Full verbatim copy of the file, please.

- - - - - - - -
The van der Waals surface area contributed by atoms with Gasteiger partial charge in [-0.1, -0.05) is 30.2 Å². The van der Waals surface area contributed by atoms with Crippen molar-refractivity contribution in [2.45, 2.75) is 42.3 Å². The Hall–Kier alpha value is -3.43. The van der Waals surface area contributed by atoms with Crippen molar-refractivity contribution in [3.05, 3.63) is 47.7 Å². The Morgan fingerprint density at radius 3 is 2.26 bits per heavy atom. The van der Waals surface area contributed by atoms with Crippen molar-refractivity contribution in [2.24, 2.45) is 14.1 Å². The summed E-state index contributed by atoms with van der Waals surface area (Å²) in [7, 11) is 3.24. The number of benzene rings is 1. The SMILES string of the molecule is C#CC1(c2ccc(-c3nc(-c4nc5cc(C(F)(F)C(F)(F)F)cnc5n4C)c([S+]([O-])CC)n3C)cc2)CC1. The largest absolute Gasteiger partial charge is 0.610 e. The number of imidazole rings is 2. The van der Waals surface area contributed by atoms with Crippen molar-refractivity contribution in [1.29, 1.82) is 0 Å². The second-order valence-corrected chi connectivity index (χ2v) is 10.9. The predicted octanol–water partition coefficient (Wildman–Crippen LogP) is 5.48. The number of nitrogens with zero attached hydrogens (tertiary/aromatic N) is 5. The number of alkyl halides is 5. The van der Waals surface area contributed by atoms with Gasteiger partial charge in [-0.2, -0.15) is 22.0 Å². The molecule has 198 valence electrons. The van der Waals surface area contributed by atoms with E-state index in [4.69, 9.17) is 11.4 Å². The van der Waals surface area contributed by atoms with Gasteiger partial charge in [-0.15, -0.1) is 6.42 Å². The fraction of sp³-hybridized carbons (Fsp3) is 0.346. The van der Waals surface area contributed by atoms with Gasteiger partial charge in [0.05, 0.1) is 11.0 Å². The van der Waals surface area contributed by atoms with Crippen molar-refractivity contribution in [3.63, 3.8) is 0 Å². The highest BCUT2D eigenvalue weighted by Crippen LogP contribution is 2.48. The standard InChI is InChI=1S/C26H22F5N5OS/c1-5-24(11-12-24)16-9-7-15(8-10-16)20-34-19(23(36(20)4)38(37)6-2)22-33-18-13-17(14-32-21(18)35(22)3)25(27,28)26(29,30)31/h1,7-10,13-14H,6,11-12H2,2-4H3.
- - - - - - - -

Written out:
The van der Waals surface area contributed by atoms with Gasteiger partial charge in [-0.1, -0.05) is 30.2 Å². The van der Waals surface area contributed by atoms with Crippen molar-refractivity contribution in [2.45, 2.75) is 42.3 Å². The Hall–Kier alpha value is -3.43. The van der Waals surface area contributed by atoms with Crippen molar-refractivity contribution in [3.05, 3.63) is 47.7 Å². The Morgan fingerprint density at radius 3 is 2.26 bits per heavy atom. The van der Waals surface area contributed by atoms with Crippen molar-refractivity contribution in [2.24, 2.45) is 14.1 Å². The summed E-state index contributed by atoms with van der Waals surface area (Å²) in [7, 11) is 3.24. The number of benzene rings is 1. The SMILES string of the molecule is C#CC1(c2ccc(-c3nc(-c4nc5cc(C(F)(F)C(F)(F)F)cnc5n4C)c([S+]([O-])CC)n3C)cc2)CC1. The largest absolute Gasteiger partial charge is 0.610 e. The number of imidazole rings is 2. The van der Waals surface area contributed by atoms with Crippen molar-refractivity contribution in [1.29, 1.82) is 0 Å². The second-order valence-corrected chi connectivity index (χ2v) is 10.9. The predicted octanol–water partition coefficient (Wildman–Crippen LogP) is 5.48. The number of nitrogens with zero attached hydrogens (tertiary/aromatic N) is 5. The number of alkyl halides is 5. The van der Waals surface area contributed by atoms with Gasteiger partial charge in [-0.2, -0.15) is 22.0 Å². The molecule has 198 valence electrons. The van der Waals surface area contributed by atoms with E-state index in [4.69, 9.17) is 11.4 Å². The van der Waals surface area contributed by atoms with Gasteiger partial charge in [-0.15, -0.1) is 6.42 Å². The fraction of sp³-hybridized carbons (Fsp3) is 0.346. The van der Waals surface area contributed by atoms with Gasteiger partial charge in [0.05, 0.1) is 11.0 Å². The van der Waals surface area contributed by atoms with Crippen molar-refractivity contribution in [3.63, 3.8) is 0 Å². The highest BCUT2D eigenvalue weighted by Crippen LogP contribution is 2.48. The standard InChI is InChI=1S/C26H22F5N5OS/c1-5-24(11-12-24)16-9-7-15(8-10-16)20-34-19(23(36(20)4)38(37)6-2)22-33-18-13-17(14-32-21(18)35(22)3)25(27,28)26(29,30)31/h1,7-10,13-14H,6,11-12H2,2-4H3.